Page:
7 top choices for dynamic and condenser mics
Here are Dave’s top choices for dynamic microphones and condenser microphones.
Top dynamic microphones
- Shure SM58. This dynamic microphone is the true workhorse of a live performance stage. If you walk into a club and see a bunch of vocal microphones lining the stage, it’s a pretty good bet that they’re SM58s. As Dave says, “They’re incredibly durable — you could hammer a nail with one — and they have a really neutral sonic palette which means they can record anything without coloring the sound.” The SM58 is a great generalist mic that’s good for just about anything.
- Sennheiser MD46. Dave recommends the MD46 as a great dynamic microphone for interviews. “It has a longer handle than the SM58, which is good if you need to interview a subject but can’t stand too close to them.” Like the SM58, the MD46 offers a nice frequency response, a neutral sound, and a sturdy build.
- Shure SM7B. The SM7B is the go-to model for radio stations that have a lot of DJs cycling in and out. It’s a large-diaphragm dynamic microphone, and it’s forgiving for all types of voices. Dave notes that the SM7B “sounds as good as most condensers but it doesn’t require the same tweaking and adjusting you can expect when setting up a condenser.” While the SM7B doesn’t require phantom power, it does have high impedance that can only be overcome by a very strong preamp. Make sure your audio interface has one, or else invest in an external preamp. Note that the SM7B is a large mic, so it’s impractical for most field recordings.
- ElectroVoice RE-20. This is another mainstay of the recording industry and it’s the mic of choice for many broadcast announcers. It’s bigger and less sturdy than a Shure SM58 or a Sennheiser MK46, but its sound quality is considered superior. It is a little expensive for a dynamic microphone, but its sound is second-to-none.
Top condenser microphones
- Shure SM81. “This is a small-diaphragm cardioid condenser that is pretty rugged and portable,” says Dave, who sometimes brings an SM81 for field recording. The mic is long and thin and pretty easy to slide into tight spaces. It’s most commonly used to mic pianos, guitars, and drum kits — particularly cymbals.
- AKG C414. This is the priciest microphone on this list, but many audio engineers swear by it. “This large-diaphragm microphone is an incredibly flexible mic,” Dave says. “It has all of the five most common polar patterns, which you can access with the push of a button. It’s not cheap, but if you want a mic that sounds great for any application right out of the gate, the AKG C414 is a great, great choice.”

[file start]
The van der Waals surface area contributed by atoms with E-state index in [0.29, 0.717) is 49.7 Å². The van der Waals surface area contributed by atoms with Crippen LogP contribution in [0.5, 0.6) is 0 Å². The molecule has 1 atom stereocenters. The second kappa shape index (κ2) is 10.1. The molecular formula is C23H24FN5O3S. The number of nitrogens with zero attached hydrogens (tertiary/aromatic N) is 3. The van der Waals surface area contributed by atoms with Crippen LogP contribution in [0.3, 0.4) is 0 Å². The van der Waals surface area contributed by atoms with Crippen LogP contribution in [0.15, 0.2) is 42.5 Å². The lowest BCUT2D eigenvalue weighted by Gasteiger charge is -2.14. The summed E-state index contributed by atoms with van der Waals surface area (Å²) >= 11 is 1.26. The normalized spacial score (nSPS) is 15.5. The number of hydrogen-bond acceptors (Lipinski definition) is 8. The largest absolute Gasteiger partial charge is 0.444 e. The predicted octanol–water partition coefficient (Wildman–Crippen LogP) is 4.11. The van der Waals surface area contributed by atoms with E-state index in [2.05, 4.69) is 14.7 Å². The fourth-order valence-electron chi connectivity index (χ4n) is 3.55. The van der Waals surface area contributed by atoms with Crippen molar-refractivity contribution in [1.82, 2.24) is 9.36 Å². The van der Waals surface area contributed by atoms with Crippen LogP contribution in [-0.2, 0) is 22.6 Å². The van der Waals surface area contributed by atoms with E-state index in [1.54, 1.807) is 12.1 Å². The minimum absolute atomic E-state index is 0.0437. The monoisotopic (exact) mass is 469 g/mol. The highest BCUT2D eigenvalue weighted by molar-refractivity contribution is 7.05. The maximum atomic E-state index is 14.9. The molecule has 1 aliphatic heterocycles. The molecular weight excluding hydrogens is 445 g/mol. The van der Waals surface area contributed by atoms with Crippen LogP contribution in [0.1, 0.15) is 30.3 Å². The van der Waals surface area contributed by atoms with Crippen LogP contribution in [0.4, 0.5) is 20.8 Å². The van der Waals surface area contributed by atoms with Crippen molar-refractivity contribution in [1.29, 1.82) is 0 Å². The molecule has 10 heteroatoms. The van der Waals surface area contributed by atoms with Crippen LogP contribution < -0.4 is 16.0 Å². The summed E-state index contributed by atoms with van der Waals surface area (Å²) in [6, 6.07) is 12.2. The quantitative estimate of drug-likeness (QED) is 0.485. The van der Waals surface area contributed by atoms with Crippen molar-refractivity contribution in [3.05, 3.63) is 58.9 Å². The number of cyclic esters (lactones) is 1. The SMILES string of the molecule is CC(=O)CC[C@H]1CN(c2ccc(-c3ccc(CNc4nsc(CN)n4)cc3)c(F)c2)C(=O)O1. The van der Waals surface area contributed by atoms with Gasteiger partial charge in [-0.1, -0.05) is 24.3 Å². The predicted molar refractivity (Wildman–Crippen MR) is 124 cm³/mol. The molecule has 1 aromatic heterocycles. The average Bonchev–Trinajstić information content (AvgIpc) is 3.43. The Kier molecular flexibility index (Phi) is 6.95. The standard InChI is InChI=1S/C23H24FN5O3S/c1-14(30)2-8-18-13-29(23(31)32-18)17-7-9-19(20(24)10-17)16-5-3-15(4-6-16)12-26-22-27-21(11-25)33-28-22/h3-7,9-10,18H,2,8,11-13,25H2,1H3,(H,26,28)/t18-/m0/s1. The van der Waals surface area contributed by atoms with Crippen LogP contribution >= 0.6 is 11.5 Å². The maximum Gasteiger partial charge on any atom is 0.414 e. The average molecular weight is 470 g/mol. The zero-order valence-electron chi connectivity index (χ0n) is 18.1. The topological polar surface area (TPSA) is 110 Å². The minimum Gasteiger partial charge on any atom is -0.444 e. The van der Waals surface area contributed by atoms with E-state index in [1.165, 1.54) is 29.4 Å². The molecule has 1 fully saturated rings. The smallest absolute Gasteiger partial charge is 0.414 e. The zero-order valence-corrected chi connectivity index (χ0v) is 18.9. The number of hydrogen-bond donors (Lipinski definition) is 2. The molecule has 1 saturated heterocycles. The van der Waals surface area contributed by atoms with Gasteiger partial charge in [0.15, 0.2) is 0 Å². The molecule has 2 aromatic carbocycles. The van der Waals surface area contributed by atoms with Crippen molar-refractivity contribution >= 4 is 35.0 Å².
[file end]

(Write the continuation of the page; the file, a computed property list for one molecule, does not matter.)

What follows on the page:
- Sennheiser MKE 600. This is a shotgun condenser microphone with a small diaphragm. Shotgun mics are very popular on film sets because they capture directional sound while remaining out of the camera frame. Dave frequently brings several to his film recording projects because they capture a great deal of detail without recording a bunch of unwanted background noises.
5 tips to make your microphones last longer
A microphone can be a significant investment. But if you care for it properly, a well-made microphone can remain functional for your entire recording career. These five tips from Dave will extend the life of your microphone.
- Put it away in its case. “If you’re going to spend hundreds of dollars on a microphone, get it a proper case so it doesn’t get beat up every time you transport it.”
- If you want to keep your mic set up at all times, get a cover. Dust can interfere with the internal components of your microphone, so keep yours covered when not in use.
- If you’re in a humid area, put some silica packets in your mic cases. “Moisture is never your friend for any microphone,” Dave says. Always keep some silica packets handy to absorb excess humidity.
- Avoid extreme temperatures, particularly heat. When left in extreme heat, like in a hot car, some microphones can suffer internal damage from melting wires. This tends to only be an issue with low-cost mics with budget wires and poor soldering jobs, but it’s not worth risking any mic in a hot car.
- Invest in a good mic stand. “Don’t drop your mics!” Dave says. At the very least, you’ll damage the microphone’s grille, which can hurt resale value. In other cases, you can dislodge a condenser capsule and render the mic useless. The best way to avoid dropping your microphone is to keep it on a sturdy stand. High-quality stands can be surprisingly expensive, but they pay for themselves thanks to the protection they provide.